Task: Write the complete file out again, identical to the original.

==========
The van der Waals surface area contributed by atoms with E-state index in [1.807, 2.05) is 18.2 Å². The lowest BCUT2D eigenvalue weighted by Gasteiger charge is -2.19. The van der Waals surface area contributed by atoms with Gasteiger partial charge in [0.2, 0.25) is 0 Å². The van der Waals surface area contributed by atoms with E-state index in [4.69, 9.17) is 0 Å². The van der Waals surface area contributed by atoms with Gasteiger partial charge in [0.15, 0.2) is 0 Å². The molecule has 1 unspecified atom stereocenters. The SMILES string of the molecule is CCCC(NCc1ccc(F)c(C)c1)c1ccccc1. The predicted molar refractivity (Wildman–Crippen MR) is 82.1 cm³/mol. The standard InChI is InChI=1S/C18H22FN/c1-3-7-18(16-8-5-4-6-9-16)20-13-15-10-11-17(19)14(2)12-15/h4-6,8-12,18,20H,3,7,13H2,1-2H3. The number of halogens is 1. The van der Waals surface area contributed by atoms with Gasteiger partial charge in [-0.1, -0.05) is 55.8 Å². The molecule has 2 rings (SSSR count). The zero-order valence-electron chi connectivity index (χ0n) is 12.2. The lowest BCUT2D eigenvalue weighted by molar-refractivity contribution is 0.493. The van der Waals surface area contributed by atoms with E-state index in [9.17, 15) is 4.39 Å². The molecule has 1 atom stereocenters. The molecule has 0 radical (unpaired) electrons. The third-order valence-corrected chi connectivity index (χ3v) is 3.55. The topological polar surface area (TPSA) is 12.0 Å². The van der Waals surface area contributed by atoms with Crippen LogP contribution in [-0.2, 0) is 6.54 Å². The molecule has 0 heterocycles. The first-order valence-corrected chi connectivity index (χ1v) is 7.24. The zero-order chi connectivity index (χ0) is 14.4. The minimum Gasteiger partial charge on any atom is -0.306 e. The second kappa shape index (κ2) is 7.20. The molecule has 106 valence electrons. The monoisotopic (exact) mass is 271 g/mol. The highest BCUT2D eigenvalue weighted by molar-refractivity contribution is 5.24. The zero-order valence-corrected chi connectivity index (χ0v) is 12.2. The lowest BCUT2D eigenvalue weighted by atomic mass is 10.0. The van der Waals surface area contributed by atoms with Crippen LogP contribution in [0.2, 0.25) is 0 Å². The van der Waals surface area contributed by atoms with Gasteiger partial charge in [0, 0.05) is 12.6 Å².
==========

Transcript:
The van der Waals surface area contributed by atoms with E-state index in [1.807, 2.05) is 18.2 Å². The lowest BCUT2D eigenvalue weighted by Gasteiger charge is -2.19. The van der Waals surface area contributed by atoms with Gasteiger partial charge in [0.2, 0.25) is 0 Å². The van der Waals surface area contributed by atoms with E-state index in [4.69, 9.17) is 0 Å². The van der Waals surface area contributed by atoms with Gasteiger partial charge in [0.15, 0.2) is 0 Å². The molecule has 1 unspecified atom stereocenters. The SMILES string of the molecule is CCCC(NCc1ccc(F)c(C)c1)c1ccccc1. The predicted molar refractivity (Wildman–Crippen MR) is 82.1 cm³/mol. The standard InChI is InChI=1S/C18H22FN/c1-3-7-18(16-8-5-4-6-9-16)20-13-15-10-11-17(19)14(2)12-15/h4-6,8-12,18,20H,3,7,13H2,1-2H3. The number of halogens is 1. The van der Waals surface area contributed by atoms with Gasteiger partial charge in [-0.1, -0.05) is 55.8 Å². The molecule has 2 rings (SSSR count). The zero-order valence-electron chi connectivity index (χ0n) is 12.2. The lowest BCUT2D eigenvalue weighted by molar-refractivity contribution is 0.493. The van der Waals surface area contributed by atoms with E-state index in [9.17, 15) is 4.39 Å². The molecule has 1 atom stereocenters. The molecule has 0 radical (unpaired) electrons. The third-order valence-corrected chi connectivity index (χ3v) is 3.55. The topological polar surface area (TPSA) is 12.0 Å². The van der Waals surface area contributed by atoms with Crippen LogP contribution in [-0.2, 0) is 6.54 Å². The molecule has 0 heterocycles. The first-order valence-corrected chi connectivity index (χ1v) is 7.24. The zero-order chi connectivity index (χ0) is 14.4. The minimum Gasteiger partial charge on any atom is -0.306 e. The second kappa shape index (κ2) is 7.20. The molecule has 106 valence electrons. The monoisotopic (exact) mass is 271 g/mol. The highest BCUT2D eigenvalue weighted by molar-refractivity contribution is 5.24. The zero-order valence-corrected chi connectivity index (χ0v) is 12.2. The lowest BCUT2D eigenvalue weighted by atomic mass is 10.0. The van der Waals surface area contributed by atoms with Crippen LogP contribution in [0.2, 0.25) is 0 Å². The van der Waals surface area contributed by atoms with Gasteiger partial charge in [0, 0.05) is 12.6 Å².